Casanova is one of the most popular restaurants in Carmel.
Courtesy of Tales from Carmel

What Else To Do

-Big Sur: If you’re coming to this area, you absolutely must set aside a day to visit one of the most wondrous places on the planet. The drive down Highway 1 is famously beautiful, but there is so much more to see and do: jaw-dropping hikes (Julia Pfeiffer Burns, Partington Cove, Garrapata); hidden beaches to explore (google how to find Pfeiffer Beach); delicious meals to eat (Deetjan’s for breakfast, Nepenthe for lunch, Ventana for dinner, Big Sur Bakery for a snack); eclectic shopping and art (The Phoenix, Coast Gallery, Hawthorne Gallery); and various other cool experiences (have a drink whilst sitting in the middle of the creek at the River Inn, or take in an artsy event at the Henry Miller Memorial Library).

-A stroll on Carmel Beach: The best things in life are free, including getting a glimpse of the 8th, 9th and 10th holes of Pebble Beach Golf Links.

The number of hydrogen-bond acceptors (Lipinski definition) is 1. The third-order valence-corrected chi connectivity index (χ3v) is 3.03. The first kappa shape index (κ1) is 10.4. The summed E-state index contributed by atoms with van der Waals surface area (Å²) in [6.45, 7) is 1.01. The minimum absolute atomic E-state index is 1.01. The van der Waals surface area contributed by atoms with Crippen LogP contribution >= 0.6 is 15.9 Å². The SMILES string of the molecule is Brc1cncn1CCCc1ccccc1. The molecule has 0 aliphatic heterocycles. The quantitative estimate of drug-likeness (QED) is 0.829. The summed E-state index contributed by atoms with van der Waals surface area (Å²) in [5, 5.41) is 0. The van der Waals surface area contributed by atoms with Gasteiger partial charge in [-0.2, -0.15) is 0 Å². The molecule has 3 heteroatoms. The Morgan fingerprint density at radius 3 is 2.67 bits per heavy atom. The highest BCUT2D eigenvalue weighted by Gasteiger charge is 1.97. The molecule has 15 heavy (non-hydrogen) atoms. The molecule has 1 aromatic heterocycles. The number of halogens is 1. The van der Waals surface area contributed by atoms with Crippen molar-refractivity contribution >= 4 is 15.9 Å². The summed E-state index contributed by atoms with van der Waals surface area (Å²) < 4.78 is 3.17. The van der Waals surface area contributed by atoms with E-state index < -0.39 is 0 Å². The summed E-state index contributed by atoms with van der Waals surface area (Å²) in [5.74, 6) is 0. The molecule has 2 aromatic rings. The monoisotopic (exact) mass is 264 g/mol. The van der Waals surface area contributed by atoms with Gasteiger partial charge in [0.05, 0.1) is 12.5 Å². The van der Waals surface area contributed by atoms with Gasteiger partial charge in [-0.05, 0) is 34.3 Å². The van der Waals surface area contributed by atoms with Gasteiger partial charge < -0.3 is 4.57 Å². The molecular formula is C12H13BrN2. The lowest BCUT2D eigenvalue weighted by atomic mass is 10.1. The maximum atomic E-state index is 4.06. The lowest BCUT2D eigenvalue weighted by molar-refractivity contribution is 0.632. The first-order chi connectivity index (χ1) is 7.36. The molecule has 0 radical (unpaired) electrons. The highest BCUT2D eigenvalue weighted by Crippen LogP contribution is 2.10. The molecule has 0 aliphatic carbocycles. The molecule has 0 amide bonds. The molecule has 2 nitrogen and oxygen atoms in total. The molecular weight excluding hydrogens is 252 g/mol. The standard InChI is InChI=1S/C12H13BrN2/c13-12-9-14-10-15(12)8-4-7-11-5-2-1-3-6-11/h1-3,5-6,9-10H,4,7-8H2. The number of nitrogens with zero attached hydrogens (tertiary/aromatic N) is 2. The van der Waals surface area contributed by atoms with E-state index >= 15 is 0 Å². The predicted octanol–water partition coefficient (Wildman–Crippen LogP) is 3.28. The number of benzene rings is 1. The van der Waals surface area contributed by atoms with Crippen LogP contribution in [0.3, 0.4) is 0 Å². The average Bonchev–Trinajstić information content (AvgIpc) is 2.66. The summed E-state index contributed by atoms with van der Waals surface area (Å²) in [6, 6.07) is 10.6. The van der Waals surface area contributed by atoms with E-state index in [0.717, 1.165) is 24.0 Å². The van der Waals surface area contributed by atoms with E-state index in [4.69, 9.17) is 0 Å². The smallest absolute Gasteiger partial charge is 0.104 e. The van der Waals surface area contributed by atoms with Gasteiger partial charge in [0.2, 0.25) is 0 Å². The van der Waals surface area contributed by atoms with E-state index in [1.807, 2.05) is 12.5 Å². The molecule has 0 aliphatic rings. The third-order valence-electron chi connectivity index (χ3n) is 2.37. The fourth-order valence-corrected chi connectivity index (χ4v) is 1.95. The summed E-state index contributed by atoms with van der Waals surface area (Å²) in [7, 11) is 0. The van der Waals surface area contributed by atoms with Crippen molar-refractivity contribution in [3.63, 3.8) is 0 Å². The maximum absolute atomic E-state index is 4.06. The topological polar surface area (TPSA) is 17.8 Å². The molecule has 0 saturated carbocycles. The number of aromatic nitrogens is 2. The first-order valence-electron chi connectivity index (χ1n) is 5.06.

-Point Lobos: This state park, just a few minutes south of Carmel, has a glorious trail system through the forest and along the coast. The terrain is flat and easy, even for indoor-types. One of my favorite places.

-Monterey Bay Aquarium: It’s an absolute must-do for kids but definitely worthwhile for adults, too.

-Wine tasting in Carmel Valley: There are tons of top-notch wineries in a compact area and the drive through the Valley is a pastoral treat. Twelve miles deep is the Village, which has a bunch of good restaurants and cute shops. And even if it’s cold and foggy at Pebble Beach, it will be 78 degrees and perfect in the Valley.

-National Steinbeck Center (Salinas): The life and work of the man who put Cannery Row on the map is memorialized at this museum in my hometown. Definitely worth a side trip, especially if you’re heading to the 101 Freeway. If you want to glimpse the roots of the second-best writer to come out of Salinas, drive past my boyhood home at 812 Fairfax Dr.

Big Sur doesn't fail to amaze.
Getty Images